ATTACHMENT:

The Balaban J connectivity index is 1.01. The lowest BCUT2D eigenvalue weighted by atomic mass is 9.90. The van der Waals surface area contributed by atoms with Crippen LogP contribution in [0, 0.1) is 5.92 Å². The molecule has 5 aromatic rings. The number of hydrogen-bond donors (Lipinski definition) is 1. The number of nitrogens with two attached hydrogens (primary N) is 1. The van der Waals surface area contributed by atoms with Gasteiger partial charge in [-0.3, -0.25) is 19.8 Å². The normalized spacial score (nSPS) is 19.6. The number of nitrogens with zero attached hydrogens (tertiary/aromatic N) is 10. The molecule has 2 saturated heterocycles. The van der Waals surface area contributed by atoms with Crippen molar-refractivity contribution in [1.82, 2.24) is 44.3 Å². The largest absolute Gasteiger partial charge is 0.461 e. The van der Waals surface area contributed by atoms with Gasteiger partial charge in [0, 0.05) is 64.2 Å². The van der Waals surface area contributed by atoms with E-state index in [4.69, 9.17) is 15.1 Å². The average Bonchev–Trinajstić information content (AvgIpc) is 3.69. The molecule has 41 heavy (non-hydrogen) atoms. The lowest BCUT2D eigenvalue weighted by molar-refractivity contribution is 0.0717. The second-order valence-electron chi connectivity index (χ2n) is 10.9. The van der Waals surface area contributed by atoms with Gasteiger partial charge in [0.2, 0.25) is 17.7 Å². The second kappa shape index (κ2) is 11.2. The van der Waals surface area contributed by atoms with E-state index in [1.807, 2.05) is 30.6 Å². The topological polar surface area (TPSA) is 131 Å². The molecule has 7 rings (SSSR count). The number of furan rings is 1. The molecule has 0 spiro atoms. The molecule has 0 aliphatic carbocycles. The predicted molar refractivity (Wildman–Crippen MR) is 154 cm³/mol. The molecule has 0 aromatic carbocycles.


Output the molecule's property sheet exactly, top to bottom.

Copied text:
The Balaban J connectivity index is 1.01. The lowest BCUT2D eigenvalue weighted by atomic mass is 9.90. The van der Waals surface area contributed by atoms with Crippen LogP contribution in [0, 0.1) is 5.92 Å². The molecule has 5 aromatic rings. The number of hydrogen-bond donors (Lipinski definition) is 1. The number of nitrogens with two attached hydrogens (primary N) is 1. The van der Waals surface area contributed by atoms with Gasteiger partial charge in [-0.3, -0.25) is 19.8 Å². The normalized spacial score (nSPS) is 19.6. The number of nitrogens with zero attached hydrogens (tertiary/aromatic N) is 10. The molecule has 2 saturated heterocycles. The van der Waals surface area contributed by atoms with Crippen molar-refractivity contribution in [1.82, 2.24) is 44.3 Å². The largest absolute Gasteiger partial charge is 0.461 e. The van der Waals surface area contributed by atoms with Gasteiger partial charge in [0, 0.05) is 64.2 Å². The van der Waals surface area contributed by atoms with E-state index in [4.69, 9.17) is 15.1 Å². The average Bonchev–Trinajstić information content (AvgIpc) is 3.69. The molecule has 41 heavy (non-hydrogen) atoms. The lowest BCUT2D eigenvalue weighted by molar-refractivity contribution is 0.0717. The second-order valence-electron chi connectivity index (χ2n) is 10.9. The van der Waals surface area contributed by atoms with Gasteiger partial charge in [0.2, 0.25) is 17.7 Å². The second kappa shape index (κ2) is 11.2. The van der Waals surface area contributed by atoms with E-state index in [1.807, 2.05) is 30.6 Å². The topological polar surface area (TPSA) is 131 Å². The molecule has 7 rings (SSSR count). The number of furan rings is 1. The molecule has 0 spiro atoms. The molecule has 0 aliphatic carbocycles. The predicted molar refractivity (Wildman–Crippen MR) is 154 cm³/mol. The molecule has 0 aromatic carbocycles.